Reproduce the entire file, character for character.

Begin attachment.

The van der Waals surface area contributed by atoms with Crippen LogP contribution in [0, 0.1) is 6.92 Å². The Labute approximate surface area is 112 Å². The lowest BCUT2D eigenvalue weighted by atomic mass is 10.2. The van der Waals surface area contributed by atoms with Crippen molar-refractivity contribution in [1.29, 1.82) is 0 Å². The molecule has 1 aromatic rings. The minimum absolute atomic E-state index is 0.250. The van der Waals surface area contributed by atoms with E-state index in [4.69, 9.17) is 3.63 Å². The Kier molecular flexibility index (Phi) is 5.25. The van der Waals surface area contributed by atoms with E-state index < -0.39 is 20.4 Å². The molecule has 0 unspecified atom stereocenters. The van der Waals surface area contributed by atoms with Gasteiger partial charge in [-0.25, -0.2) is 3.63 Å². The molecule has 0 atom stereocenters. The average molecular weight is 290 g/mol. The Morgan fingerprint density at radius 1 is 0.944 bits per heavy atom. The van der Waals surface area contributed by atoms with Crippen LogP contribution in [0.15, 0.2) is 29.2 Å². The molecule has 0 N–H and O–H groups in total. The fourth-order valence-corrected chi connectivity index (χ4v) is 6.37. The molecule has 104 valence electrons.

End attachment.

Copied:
The van der Waals surface area contributed by atoms with Crippen LogP contribution in [0, 0.1) is 6.92 Å². The Labute approximate surface area is 112 Å². The lowest BCUT2D eigenvalue weighted by atomic mass is 10.2. The van der Waals surface area contributed by atoms with Crippen molar-refractivity contribution in [1.29, 1.82) is 0 Å². The molecule has 1 aromatic rings. The minimum absolute atomic E-state index is 0.250. The van der Waals surface area contributed by atoms with E-state index in [4.69, 9.17) is 3.63 Å². The Kier molecular flexibility index (Phi) is 5.25. The van der Waals surface area contributed by atoms with E-state index < -0.39 is 20.4 Å². The molecule has 0 unspecified atom stereocenters. The van der Waals surface area contributed by atoms with Gasteiger partial charge in [-0.25, -0.2) is 3.63 Å². The molecule has 0 atom stereocenters. The average molecular weight is 290 g/mol. The Morgan fingerprint density at radius 1 is 0.944 bits per heavy atom. The van der Waals surface area contributed by atoms with Crippen LogP contribution in [0.15, 0.2) is 29.2 Å². The molecule has 0 N–H and O–H groups in total. The fourth-order valence-corrected chi connectivity index (χ4v) is 6.37. The molecule has 104 valence electrons.